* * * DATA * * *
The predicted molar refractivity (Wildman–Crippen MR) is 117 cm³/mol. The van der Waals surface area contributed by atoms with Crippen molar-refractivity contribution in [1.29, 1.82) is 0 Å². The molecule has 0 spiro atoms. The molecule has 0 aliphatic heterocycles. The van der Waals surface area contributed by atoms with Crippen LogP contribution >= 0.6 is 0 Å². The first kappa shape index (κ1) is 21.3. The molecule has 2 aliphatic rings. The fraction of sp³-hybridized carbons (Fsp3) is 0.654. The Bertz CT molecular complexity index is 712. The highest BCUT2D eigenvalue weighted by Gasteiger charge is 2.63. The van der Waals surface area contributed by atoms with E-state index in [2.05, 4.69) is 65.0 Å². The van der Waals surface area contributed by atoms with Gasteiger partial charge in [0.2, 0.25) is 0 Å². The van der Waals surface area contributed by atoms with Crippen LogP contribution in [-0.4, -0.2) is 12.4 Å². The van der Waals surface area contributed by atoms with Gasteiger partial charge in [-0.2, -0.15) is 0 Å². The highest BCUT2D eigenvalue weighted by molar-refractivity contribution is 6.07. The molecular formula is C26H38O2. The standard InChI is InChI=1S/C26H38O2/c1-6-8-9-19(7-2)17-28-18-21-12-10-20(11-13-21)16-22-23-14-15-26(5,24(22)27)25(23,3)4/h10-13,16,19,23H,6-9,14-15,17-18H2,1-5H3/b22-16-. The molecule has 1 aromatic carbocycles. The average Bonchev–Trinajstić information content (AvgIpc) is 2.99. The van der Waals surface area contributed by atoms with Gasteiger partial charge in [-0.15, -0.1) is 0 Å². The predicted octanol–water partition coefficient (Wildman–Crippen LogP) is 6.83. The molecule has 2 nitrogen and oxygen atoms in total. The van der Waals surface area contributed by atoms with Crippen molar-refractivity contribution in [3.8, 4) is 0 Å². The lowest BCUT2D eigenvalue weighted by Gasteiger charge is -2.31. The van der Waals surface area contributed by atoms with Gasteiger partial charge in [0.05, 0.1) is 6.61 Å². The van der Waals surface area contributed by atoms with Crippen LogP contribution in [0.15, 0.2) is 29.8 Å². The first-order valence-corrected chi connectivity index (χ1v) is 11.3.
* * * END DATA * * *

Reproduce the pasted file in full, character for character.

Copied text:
The predicted molar refractivity (Wildman–Crippen MR) is 117 cm³/mol. The van der Waals surface area contributed by atoms with Crippen molar-refractivity contribution in [1.29, 1.82) is 0 Å². The molecule has 0 spiro atoms. The molecule has 0 aliphatic heterocycles. The van der Waals surface area contributed by atoms with Crippen LogP contribution >= 0.6 is 0 Å². The first kappa shape index (κ1) is 21.3. The molecule has 2 aliphatic rings. The fraction of sp³-hybridized carbons (Fsp3) is 0.654. The Bertz CT molecular complexity index is 712. The highest BCUT2D eigenvalue weighted by Gasteiger charge is 2.63. The van der Waals surface area contributed by atoms with E-state index in [2.05, 4.69) is 65.0 Å². The van der Waals surface area contributed by atoms with Gasteiger partial charge in [0.2, 0.25) is 0 Å². The van der Waals surface area contributed by atoms with Crippen LogP contribution in [-0.4, -0.2) is 12.4 Å². The van der Waals surface area contributed by atoms with Gasteiger partial charge in [-0.2, -0.15) is 0 Å². The highest BCUT2D eigenvalue weighted by molar-refractivity contribution is 6.07. The molecular formula is C26H38O2. The standard InChI is InChI=1S/C26H38O2/c1-6-8-9-19(7-2)17-28-18-21-12-10-20(11-13-21)16-22-23-14-15-26(5,24(22)27)25(23,3)4/h10-13,16,19,23H,6-9,14-15,17-18H2,1-5H3/b22-16-. The molecule has 1 aromatic carbocycles. The average Bonchev–Trinajstić information content (AvgIpc) is 2.99. The van der Waals surface area contributed by atoms with Gasteiger partial charge in [-0.15, -0.1) is 0 Å². The predicted octanol–water partition coefficient (Wildman–Crippen LogP) is 6.83. The molecule has 2 nitrogen and oxygen atoms in total. The van der Waals surface area contributed by atoms with Crippen molar-refractivity contribution in [3.8, 4) is 0 Å². The lowest BCUT2D eigenvalue weighted by Gasteiger charge is -2.31. The van der Waals surface area contributed by atoms with Gasteiger partial charge in [0.05, 0.1) is 6.61 Å². The van der Waals surface area contributed by atoms with Crippen LogP contribution in [0.15, 0.2) is 29.8 Å². The first-order valence-corrected chi connectivity index (χ1v) is 11.3.